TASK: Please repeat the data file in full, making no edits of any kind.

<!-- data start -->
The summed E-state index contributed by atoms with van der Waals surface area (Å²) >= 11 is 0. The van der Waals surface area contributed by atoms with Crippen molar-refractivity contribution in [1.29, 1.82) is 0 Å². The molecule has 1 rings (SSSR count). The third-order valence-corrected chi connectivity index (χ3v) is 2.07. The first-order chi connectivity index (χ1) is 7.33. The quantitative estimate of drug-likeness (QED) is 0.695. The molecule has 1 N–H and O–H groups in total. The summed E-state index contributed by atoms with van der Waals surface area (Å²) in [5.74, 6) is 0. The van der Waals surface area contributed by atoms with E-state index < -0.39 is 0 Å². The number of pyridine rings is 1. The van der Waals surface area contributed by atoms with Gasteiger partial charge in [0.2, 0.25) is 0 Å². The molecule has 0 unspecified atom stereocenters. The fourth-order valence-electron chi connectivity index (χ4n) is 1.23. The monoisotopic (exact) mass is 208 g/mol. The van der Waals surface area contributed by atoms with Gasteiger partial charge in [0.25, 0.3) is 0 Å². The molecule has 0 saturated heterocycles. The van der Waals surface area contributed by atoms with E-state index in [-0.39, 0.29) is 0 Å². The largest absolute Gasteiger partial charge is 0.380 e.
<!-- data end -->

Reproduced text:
The summed E-state index contributed by atoms with van der Waals surface area (Å²) >= 11 is 0. The van der Waals surface area contributed by atoms with Crippen molar-refractivity contribution in [1.29, 1.82) is 0 Å². The molecule has 1 rings (SSSR count). The third-order valence-corrected chi connectivity index (χ3v) is 2.07. The first-order chi connectivity index (χ1) is 7.33. The quantitative estimate of drug-likeness (QED) is 0.695. The molecule has 1 N–H and O–H groups in total. The summed E-state index contributed by atoms with van der Waals surface area (Å²) in [5.74, 6) is 0. The van der Waals surface area contributed by atoms with E-state index < -0.39 is 0 Å². The number of pyridine rings is 1. The van der Waals surface area contributed by atoms with Gasteiger partial charge in [0.2, 0.25) is 0 Å². The molecule has 0 unspecified atom stereocenters. The fourth-order valence-electron chi connectivity index (χ4n) is 1.23. The monoisotopic (exact) mass is 208 g/mol. The van der Waals surface area contributed by atoms with Gasteiger partial charge in [0.25, 0.3) is 0 Å². The molecule has 0 saturated heterocycles. The van der Waals surface area contributed by atoms with E-state index in [-0.39, 0.29) is 0 Å². The largest absolute Gasteiger partial charge is 0.380 e.